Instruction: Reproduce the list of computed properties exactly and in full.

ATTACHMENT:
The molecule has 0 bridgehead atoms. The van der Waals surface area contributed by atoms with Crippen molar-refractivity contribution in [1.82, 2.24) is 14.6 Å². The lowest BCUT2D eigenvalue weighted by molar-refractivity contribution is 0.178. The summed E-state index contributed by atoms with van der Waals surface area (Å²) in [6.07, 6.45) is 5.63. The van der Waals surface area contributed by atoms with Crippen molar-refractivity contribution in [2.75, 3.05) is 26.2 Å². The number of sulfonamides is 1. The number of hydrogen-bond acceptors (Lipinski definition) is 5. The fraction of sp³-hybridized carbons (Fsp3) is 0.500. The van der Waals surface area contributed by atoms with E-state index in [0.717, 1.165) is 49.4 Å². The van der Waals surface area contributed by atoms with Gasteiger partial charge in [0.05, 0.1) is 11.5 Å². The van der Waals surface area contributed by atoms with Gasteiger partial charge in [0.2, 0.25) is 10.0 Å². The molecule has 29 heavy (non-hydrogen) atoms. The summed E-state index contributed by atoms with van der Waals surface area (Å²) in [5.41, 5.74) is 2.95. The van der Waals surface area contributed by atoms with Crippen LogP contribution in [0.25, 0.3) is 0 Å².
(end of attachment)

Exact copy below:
The molecule has 0 bridgehead atoms. The van der Waals surface area contributed by atoms with Crippen molar-refractivity contribution in [1.82, 2.24) is 14.6 Å². The lowest BCUT2D eigenvalue weighted by molar-refractivity contribution is 0.178. The summed E-state index contributed by atoms with van der Waals surface area (Å²) in [6.07, 6.45) is 5.63. The van der Waals surface area contributed by atoms with Crippen molar-refractivity contribution in [2.75, 3.05) is 26.2 Å². The number of sulfonamides is 1. The number of hydrogen-bond acceptors (Lipinski definition) is 5. The fraction of sp³-hybridized carbons (Fsp3) is 0.500. The van der Waals surface area contributed by atoms with E-state index in [0.717, 1.165) is 49.4 Å². The van der Waals surface area contributed by atoms with Gasteiger partial charge in [0.05, 0.1) is 11.5 Å². The van der Waals surface area contributed by atoms with Gasteiger partial charge in [0.2, 0.25) is 10.0 Å². The molecule has 29 heavy (non-hydrogen) atoms. The summed E-state index contributed by atoms with van der Waals surface area (Å²) in [5.41, 5.74) is 2.95. The van der Waals surface area contributed by atoms with Crippen LogP contribution in [0.25, 0.3) is 0 Å².